Heart drug may help asthma patients

February 17, 2009 12:28:26 PM PST
Use a beta-blocker for your asthma? A University of Houston scientist believes that common heart drug may be the best way to control chronic asthma. The idea is controversial but his research is being published, just as FDA scientists take a second look at the safety of current asthma drugs.

Danielle Brasuell can't count the times her asthma landed her in the emergency room.

"It's a scary thing to have when you cannot breathe it's like the end of the world," said Danielle Brasuell.

But taking her asthma medicine is like drinking espresso.

"It really gets you going it increases your heart rate and makes my ears ring," said Brasuell.

But stimulant or not, she must take it.

"It's got a lot of nasty side effects in fact I take 12 vitamins just to counteract those side effects," she said.

A University of Houston professor says there may be a better way. Medicines to prevent asthma attack have stimulants, he suggests just the opposite using a beta blocker -- the heart drug used by millions of heart patients.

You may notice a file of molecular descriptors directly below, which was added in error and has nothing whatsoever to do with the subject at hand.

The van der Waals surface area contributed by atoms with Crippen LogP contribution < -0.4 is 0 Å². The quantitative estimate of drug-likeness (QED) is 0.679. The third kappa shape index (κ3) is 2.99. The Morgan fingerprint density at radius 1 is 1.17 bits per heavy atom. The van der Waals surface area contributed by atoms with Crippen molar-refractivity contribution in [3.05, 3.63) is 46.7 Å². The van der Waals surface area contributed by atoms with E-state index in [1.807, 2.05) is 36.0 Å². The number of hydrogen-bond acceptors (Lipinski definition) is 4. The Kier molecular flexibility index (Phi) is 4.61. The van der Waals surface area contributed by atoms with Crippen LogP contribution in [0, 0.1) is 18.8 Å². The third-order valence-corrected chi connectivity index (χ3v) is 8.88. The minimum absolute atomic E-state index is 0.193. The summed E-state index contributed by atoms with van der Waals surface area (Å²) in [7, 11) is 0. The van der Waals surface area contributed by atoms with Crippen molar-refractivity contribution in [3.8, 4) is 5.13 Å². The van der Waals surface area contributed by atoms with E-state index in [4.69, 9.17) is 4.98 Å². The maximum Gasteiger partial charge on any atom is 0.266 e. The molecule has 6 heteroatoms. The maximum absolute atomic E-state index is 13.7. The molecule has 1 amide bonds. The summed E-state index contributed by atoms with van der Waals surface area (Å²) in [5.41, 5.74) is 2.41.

"I do think it may decrease the incidence of asthma attacks and possibility the severity," said Dr. Richard Bond, PHD with the University of Houston.

In a joint medical center study, Bond said 8 out of 10 asthma patients who took beta blockers had significant improvement. But giving an asthma patient a beta blocker is controversial: bond says it makes asthma worse and then better.

"It was making their airways less hyper-responsive," said Dr. Bond.

That means less likely to have an asthma attack. His research is being published this month in "the proceedings of the national academy of science. The FDA is also taking a second look at the safety of long acting asthma stimulants. But Dr. Bond says asthmatics should not throw out their inhalers yet. Beta stimulants are still life savers:

"Acutely these drugs are wonderful they save lives during an asthma attack there's nothing better but when you give them 24 hrs a day 7 days a week the risks start to outweigh the benefits," said Dr. Bond.

Brasuell is watching with interest, wondering if something as simple as a daily heart pill might someday keep her breathing without fear.

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